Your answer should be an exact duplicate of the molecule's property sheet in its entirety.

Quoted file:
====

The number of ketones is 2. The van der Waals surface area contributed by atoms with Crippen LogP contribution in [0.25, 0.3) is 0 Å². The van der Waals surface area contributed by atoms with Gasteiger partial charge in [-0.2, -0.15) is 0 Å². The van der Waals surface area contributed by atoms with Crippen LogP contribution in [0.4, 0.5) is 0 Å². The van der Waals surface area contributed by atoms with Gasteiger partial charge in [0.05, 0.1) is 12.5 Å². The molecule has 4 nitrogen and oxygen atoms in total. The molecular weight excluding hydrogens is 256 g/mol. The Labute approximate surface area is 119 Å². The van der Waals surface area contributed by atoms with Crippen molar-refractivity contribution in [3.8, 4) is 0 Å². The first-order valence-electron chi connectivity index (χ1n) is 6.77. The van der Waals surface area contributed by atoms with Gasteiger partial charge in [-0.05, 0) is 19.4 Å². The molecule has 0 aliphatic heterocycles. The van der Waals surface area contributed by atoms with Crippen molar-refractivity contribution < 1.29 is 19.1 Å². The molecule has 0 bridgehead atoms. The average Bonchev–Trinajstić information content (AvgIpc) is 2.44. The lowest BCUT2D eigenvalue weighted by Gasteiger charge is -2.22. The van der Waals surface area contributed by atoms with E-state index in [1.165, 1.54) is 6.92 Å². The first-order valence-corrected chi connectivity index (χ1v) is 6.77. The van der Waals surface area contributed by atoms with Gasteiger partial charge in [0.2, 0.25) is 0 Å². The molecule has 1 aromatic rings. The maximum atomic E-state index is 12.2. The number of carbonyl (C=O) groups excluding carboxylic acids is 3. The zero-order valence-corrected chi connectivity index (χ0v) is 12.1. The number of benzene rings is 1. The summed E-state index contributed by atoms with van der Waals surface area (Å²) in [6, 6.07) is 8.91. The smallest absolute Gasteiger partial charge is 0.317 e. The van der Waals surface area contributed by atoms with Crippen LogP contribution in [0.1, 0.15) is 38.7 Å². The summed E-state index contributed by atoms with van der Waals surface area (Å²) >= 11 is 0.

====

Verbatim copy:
The number of ketones is 2. The van der Waals surface area contributed by atoms with Crippen LogP contribution in [0.25, 0.3) is 0 Å². The van der Waals surface area contributed by atoms with Gasteiger partial charge in [-0.2, -0.15) is 0 Å². The van der Waals surface area contributed by atoms with Crippen LogP contribution in [0.4, 0.5) is 0 Å². The van der Waals surface area contributed by atoms with Gasteiger partial charge in [0.05, 0.1) is 12.5 Å². The molecule has 4 nitrogen and oxygen atoms in total. The molecular weight excluding hydrogens is 256 g/mol. The Labute approximate surface area is 119 Å². The van der Waals surface area contributed by atoms with Crippen molar-refractivity contribution in [3.8, 4) is 0 Å². The first-order valence-electron chi connectivity index (χ1n) is 6.77. The van der Waals surface area contributed by atoms with Gasteiger partial charge in [-0.05, 0) is 19.4 Å². The molecule has 0 aliphatic heterocycles. The van der Waals surface area contributed by atoms with Crippen molar-refractivity contribution < 1.29 is 19.1 Å². The molecule has 0 bridgehead atoms. The average Bonchev–Trinajstić information content (AvgIpc) is 2.44. The lowest BCUT2D eigenvalue weighted by Gasteiger charge is -2.22. The van der Waals surface area contributed by atoms with E-state index in [1.165, 1.54) is 6.92 Å². The first-order valence-corrected chi connectivity index (χ1v) is 6.77. The van der Waals surface area contributed by atoms with Gasteiger partial charge in [0.2, 0.25) is 0 Å². The molecule has 1 aromatic rings. The maximum atomic E-state index is 12.2. The number of carbonyl (C=O) groups excluding carboxylic acids is 3. The zero-order valence-corrected chi connectivity index (χ0v) is 12.1. The number of benzene rings is 1. The summed E-state index contributed by atoms with van der Waals surface area (Å²) in [6, 6.07) is 8.91. The smallest absolute Gasteiger partial charge is 0.317 e. The van der Waals surface area contributed by atoms with Crippen LogP contribution in [0.1, 0.15) is 38.7 Å². The summed E-state index contributed by atoms with van der Waals surface area (Å²) >= 11 is 0.